Seeing Standards: a useful illustration of the range of metadata schema used for the cultural heritage sector within different user communities–libraries, IT, museums, archives, etc. From Jenn Riley and Devin Becker at the Indiana University Digital Library Program.
In the latest issue of the CLIR newsletter, CLIR president Chuck Henry gives a swift consideration of the evolution under way in classification in this digital age. He invokes Naming Nature, the book in which Carol Kaesuk Yoon chronicles how we’ve manifested our need to name the things in the world around us over the ages, and gives a nod to new-ish developments like the semantic web. My interpretation of his view is that these developments should cause formal classification to lift anchor and overlay across different, shifting contexts context. I would’ve liked to read about concrete ideas for this, but it is but a brief article. Continue reading
Avoiding work by doing some house-cleaning on my Facebook profile this morning, I noticed a link I’d posted last year to Viva Obama, a rousing political mariachi music video. At the time I first saw it, it was an inspiration, showing just how broadly and deeply Obama’s call for hope and change was, and how his humble origins, his humanistic spirit and drive, his leaderly wisdom and eloquence were appreciated across the socioeconomic spectrum. Continue reading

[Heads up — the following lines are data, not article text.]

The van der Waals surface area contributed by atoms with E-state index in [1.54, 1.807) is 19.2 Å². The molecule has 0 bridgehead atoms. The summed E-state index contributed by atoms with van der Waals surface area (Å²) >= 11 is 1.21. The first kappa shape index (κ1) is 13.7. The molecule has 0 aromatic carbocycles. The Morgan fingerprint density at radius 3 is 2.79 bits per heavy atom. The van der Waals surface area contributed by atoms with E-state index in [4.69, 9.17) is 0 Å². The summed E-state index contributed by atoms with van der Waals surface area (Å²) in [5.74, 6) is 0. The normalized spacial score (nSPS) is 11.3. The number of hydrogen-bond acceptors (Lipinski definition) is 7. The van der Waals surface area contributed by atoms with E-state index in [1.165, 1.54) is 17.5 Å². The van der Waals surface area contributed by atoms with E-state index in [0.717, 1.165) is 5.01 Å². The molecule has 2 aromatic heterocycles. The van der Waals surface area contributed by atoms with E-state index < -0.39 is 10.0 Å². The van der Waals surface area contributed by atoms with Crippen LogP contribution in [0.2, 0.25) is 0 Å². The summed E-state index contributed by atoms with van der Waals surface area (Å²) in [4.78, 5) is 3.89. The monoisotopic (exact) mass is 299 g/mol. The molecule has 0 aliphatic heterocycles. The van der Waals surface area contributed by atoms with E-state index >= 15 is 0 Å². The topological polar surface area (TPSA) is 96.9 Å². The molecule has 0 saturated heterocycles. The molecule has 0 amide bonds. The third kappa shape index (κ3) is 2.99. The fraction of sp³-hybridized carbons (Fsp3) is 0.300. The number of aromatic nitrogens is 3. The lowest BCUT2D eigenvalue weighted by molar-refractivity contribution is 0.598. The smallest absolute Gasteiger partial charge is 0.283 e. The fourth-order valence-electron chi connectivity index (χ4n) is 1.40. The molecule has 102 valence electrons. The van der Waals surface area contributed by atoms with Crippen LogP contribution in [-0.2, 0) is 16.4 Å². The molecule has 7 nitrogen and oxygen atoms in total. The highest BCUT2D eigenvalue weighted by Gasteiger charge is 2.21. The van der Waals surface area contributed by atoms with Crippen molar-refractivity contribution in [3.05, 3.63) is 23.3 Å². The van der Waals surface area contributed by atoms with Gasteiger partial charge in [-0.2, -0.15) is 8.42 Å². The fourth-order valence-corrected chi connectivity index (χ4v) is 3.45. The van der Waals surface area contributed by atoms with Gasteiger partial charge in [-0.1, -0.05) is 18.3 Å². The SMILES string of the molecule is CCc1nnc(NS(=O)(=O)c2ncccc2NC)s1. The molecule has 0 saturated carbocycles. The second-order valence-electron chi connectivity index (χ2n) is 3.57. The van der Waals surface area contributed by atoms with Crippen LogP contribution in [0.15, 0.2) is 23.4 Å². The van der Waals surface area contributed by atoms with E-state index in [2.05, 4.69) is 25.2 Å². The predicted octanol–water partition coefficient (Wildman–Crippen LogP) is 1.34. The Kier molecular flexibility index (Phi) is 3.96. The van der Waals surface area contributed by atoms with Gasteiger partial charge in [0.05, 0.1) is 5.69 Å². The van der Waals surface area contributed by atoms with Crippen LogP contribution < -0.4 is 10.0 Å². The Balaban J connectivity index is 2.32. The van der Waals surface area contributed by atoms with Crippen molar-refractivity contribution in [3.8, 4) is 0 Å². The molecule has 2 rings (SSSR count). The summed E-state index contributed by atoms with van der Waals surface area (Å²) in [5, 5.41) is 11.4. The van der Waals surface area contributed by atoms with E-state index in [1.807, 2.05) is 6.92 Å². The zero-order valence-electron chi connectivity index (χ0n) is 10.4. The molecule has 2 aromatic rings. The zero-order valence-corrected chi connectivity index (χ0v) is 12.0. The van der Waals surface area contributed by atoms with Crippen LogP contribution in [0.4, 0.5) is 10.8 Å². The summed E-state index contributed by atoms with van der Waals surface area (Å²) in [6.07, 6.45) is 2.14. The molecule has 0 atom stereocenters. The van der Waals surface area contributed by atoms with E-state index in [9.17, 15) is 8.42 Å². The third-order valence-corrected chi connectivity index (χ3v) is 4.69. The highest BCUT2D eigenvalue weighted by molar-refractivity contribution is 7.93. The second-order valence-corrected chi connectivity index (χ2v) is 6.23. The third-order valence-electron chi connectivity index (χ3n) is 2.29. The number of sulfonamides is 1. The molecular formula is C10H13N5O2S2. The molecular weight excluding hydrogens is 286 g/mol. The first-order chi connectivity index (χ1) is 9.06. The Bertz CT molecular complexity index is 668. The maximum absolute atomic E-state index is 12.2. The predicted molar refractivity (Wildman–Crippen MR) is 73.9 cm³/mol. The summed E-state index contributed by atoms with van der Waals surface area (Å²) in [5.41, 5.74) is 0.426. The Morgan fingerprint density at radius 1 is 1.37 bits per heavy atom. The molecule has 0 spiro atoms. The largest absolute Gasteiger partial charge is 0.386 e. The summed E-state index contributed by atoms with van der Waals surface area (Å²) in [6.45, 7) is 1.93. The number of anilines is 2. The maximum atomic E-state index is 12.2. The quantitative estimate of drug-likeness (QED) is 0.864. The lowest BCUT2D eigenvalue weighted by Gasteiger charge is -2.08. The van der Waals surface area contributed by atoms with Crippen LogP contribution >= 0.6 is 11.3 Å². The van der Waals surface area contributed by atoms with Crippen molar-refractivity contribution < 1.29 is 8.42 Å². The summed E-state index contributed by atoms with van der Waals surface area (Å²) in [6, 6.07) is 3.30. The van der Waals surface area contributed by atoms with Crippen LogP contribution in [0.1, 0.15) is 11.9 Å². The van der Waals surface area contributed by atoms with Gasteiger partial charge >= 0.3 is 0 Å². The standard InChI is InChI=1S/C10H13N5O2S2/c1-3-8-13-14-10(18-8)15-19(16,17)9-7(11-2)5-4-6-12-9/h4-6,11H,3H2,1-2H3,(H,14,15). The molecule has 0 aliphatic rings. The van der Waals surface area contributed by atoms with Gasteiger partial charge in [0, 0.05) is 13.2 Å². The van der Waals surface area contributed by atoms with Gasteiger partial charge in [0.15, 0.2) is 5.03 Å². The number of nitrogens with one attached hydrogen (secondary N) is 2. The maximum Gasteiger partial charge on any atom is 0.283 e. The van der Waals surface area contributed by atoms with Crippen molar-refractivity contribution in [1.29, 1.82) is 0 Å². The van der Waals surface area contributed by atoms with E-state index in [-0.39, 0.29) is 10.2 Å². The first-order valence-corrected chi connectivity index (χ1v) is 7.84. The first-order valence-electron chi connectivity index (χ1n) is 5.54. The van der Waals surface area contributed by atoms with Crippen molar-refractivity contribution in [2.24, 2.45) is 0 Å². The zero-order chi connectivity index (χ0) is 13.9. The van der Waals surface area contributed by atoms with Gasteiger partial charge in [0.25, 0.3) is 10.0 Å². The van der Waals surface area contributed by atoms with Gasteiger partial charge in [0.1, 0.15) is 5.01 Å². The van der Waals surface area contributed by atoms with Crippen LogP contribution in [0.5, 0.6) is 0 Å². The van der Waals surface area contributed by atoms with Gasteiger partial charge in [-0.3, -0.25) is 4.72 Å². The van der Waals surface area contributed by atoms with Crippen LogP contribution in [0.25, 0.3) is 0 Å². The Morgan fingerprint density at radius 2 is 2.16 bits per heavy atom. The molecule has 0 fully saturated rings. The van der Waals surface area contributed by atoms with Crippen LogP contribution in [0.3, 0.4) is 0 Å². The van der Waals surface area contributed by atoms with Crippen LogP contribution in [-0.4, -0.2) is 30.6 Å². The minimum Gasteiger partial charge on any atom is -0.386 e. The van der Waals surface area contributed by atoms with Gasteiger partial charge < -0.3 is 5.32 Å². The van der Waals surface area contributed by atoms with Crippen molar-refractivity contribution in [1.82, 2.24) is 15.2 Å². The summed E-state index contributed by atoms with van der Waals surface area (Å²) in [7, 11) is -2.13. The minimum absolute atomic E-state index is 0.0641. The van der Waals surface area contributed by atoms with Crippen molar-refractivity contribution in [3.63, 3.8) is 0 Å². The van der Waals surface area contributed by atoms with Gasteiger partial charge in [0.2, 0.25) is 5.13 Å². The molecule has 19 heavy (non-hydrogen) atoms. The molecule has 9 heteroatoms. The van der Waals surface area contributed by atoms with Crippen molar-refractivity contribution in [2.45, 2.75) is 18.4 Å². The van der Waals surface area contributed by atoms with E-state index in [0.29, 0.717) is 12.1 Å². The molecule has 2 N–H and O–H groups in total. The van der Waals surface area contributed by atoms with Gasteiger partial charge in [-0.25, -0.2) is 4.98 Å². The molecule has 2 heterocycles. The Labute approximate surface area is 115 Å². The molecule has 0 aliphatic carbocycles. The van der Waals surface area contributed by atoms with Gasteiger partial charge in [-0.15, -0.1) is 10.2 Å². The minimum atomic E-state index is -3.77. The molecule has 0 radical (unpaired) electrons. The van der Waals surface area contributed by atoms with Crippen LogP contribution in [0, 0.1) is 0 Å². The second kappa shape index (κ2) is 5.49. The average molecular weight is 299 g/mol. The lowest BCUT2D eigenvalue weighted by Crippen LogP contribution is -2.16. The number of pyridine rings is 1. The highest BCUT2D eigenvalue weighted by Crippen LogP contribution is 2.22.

(No double entendre intended.) The half dozen cherry trees just down the block have been radiant for the past two weeks with fruit, both fiery, translucent sour cherries and deep-night tender sweet ones. I’ve had such delight climbing limb and ladder picking them for home and for sharing. Probably some 12 pounds have been pulled by my fingers from the trees, and yet far more remains. The bounty of fruit and other edible things from the ground is one of the things I love about living in Seattle.
A skim through the Starfish and the Spider at the Boulder Book Store last weekend charged me up with thoughts about higher education in general and academic libraries in particular. Some of the reasons offered for the successes of fluid, barely-hierarchical–successful–organizations (e.g., Wikipedia) put in relief the stultifyingly inelastic structure of large academic organizations (at least per my experience so far).
Managing the Platform, an article by David J. Staley in the most recent issue of EDUCAUSE Review, examines similar notions and applies them directly to the higher education enterprise. Continue reading